On Wednesday, the Board of Supervisors Human Services Committee held a special meeting to discuss the two proposals received for providing housing for chronically homeless people in Columbia County. The first words spoken by committee chair Betty Young (Taghkanic) requested a motion to go into executive session. She was prepared for an objection from Register-Star reporter Nathan Mayberg. She'd brought county attorney Robert Fitzsimmons to the meeting, who was ready to recite, on cue, the justification for an executive session: they would be discussing the "medical, financial, credit, or employment history of an individual or corporation." As an added measure, since Fitzimmons was there to counsel the committee, they invoked "attorney-client privilege." Mayberg tells the story in today's Register-Star: "Homeless housing talks closed to public."
When the committee came out of executive session, Supervisor Bill Hughes (Hudson 4) announced that the proposals received were "not responsive to what the county is looking for" and proposed that the committee reject them both and "authorize the commissioner [Paul Mossman] to enter into a professional service contract to meet the needs of the county." When Debora Gilbert, who often writes for Columbia Paper, asked what needs weren't met by the proposals, she got a less than clear answer from Fitzsimmons which included such expressions as "apples to apples" comparison and "turnkey solution."
Just as the County frittered away time and money looking for a new site for the Department of Social Services, it now seems to be frittering away time and money looking for a way to address the problem of homelessness. In 2010, the County engaged the services of consultant William Moon to assess the homeless situation in Columbia County and make recommendations. His recommendations, which were reported in two articles by Francesca Olsen in the Register-Star ("DSS can do better" and "Ditch the motel model"), led to the County's ill-fated attempt to create the "congregate housing" suggested by Moon in a building owned by Phil Gellert on Columbia Street.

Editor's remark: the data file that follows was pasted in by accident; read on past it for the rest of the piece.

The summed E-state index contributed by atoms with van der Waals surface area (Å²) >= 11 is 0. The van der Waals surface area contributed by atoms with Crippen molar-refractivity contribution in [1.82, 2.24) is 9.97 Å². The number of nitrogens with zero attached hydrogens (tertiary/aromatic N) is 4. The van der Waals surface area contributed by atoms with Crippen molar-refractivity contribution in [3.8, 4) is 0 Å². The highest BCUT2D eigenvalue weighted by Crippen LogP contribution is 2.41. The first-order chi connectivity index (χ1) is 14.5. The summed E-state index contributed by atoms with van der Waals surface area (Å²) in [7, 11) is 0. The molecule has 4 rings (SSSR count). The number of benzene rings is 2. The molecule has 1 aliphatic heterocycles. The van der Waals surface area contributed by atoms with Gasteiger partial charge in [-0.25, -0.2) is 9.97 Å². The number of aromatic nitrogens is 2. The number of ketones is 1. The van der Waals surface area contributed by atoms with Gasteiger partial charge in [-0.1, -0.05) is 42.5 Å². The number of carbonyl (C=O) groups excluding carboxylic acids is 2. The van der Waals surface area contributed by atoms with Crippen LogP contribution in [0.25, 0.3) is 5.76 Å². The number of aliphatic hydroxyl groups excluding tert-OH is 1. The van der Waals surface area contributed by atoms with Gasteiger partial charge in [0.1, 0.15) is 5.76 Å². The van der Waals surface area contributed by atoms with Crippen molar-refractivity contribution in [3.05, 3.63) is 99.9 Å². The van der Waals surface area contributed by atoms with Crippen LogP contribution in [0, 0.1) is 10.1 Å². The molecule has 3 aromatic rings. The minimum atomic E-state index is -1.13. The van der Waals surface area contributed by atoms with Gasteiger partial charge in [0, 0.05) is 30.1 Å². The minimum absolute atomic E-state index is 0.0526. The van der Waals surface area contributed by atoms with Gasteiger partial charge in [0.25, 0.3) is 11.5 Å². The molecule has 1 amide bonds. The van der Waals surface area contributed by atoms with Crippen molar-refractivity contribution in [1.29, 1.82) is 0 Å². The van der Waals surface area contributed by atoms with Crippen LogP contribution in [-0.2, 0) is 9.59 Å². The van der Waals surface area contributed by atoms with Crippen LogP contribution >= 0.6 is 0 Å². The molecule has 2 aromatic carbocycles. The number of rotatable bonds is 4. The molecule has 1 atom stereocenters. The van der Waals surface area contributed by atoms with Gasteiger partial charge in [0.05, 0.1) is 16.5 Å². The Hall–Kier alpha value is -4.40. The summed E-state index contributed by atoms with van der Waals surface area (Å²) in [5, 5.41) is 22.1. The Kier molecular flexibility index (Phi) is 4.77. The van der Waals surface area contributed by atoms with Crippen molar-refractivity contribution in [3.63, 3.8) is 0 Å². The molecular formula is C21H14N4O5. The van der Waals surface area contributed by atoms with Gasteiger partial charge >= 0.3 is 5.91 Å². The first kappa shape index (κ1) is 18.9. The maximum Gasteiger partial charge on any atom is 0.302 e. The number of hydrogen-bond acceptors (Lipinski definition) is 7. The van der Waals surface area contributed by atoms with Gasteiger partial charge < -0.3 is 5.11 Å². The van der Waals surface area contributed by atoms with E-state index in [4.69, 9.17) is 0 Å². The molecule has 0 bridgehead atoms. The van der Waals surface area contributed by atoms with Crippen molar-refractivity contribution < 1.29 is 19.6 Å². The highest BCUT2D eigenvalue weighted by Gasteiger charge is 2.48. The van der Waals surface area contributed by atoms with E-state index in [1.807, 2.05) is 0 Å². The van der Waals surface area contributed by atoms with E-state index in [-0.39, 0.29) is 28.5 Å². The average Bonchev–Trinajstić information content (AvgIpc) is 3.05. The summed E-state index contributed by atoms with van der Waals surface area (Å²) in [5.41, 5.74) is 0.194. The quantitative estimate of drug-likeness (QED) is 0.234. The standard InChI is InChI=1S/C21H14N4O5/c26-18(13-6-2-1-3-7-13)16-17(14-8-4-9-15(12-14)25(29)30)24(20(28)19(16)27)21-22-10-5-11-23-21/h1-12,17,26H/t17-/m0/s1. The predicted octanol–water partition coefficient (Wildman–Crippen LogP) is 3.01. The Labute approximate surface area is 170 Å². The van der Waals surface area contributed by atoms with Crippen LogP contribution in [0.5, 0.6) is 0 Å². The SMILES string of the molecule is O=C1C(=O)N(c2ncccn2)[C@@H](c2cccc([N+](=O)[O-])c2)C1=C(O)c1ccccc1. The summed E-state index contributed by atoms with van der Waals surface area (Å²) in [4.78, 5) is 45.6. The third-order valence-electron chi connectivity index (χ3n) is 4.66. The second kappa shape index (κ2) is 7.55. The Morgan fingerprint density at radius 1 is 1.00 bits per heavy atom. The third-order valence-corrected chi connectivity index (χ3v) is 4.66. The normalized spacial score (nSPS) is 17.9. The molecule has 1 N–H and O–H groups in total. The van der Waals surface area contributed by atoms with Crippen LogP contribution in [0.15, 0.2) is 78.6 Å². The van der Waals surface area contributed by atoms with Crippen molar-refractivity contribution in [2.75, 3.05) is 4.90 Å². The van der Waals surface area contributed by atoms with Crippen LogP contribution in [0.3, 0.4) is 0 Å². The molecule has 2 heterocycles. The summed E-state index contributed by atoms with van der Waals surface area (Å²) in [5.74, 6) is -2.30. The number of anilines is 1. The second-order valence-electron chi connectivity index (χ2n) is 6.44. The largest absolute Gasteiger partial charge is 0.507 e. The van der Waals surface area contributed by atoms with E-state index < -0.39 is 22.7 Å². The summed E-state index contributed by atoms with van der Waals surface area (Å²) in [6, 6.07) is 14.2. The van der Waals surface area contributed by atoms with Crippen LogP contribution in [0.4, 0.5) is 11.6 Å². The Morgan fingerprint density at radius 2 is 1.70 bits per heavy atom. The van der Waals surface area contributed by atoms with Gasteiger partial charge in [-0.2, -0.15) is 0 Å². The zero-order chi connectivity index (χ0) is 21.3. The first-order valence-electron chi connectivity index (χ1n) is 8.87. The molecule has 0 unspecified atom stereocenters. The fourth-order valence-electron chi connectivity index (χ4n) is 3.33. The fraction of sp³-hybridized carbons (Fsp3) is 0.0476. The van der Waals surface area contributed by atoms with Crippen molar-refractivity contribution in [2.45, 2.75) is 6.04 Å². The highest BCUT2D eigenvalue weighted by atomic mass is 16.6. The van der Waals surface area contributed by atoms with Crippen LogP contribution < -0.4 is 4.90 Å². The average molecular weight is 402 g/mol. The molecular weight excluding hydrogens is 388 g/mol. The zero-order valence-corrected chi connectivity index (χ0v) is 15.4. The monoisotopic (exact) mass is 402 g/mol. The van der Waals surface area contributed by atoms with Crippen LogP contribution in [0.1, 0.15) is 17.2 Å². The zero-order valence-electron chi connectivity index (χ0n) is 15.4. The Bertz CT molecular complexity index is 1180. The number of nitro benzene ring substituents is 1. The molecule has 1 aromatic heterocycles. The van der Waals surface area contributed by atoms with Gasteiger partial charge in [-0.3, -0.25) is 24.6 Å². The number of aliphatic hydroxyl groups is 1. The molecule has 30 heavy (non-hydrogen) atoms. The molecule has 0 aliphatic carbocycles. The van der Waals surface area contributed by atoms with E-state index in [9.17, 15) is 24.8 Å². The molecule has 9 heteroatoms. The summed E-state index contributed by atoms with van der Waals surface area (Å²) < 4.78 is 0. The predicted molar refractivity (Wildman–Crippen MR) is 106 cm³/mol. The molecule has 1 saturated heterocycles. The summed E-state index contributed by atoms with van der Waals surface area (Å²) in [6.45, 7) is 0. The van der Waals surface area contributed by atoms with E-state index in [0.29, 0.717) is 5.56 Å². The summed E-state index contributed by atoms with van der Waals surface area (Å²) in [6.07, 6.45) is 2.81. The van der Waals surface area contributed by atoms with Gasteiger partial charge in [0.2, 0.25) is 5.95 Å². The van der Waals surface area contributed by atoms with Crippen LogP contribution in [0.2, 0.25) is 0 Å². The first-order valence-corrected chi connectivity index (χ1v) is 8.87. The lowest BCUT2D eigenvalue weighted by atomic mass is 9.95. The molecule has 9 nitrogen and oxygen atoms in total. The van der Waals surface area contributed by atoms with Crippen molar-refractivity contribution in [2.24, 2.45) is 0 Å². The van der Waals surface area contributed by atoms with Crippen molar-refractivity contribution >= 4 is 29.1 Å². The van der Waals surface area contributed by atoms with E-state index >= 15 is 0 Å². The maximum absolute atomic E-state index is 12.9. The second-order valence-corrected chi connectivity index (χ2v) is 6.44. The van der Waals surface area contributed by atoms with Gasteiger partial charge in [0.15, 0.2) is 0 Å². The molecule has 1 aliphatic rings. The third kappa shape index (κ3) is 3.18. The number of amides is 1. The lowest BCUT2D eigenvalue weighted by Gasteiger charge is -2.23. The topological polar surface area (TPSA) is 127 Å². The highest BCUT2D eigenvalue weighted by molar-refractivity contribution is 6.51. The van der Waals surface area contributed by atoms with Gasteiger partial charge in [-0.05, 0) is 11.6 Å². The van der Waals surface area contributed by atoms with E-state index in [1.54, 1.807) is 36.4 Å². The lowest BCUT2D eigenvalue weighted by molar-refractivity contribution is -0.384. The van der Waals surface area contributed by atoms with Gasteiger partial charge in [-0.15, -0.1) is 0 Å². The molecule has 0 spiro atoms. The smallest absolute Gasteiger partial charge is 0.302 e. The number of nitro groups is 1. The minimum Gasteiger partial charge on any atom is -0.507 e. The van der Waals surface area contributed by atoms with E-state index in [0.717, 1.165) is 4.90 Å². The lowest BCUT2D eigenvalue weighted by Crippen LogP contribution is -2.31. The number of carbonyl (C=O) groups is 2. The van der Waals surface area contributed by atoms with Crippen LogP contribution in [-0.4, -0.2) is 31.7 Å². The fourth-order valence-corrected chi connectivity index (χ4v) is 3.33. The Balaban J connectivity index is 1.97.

In 2011, there was another study, this one done by CARES Inc., which promised to tell us how to end homelessness in Columbia County. Judging from an article about the study by John Mason, which appeared in the Register-Star, the recommendations did not seem to be the three-tier model that the County now seems to be pursuing, but who can tell? Neither Mossman nor the members of the Human Services Committee seem able to articulate--at least not in public--what the County is looking for beyond the kind of generalities expressed by Hughes at Wednesday's meeting: "We want to provide wraparound services . . . services [homeless people] need to integrate back into the workforce." No one would disagree with that as a goal, but there doesn't seem to be a clear notion of what works to achieve the goal.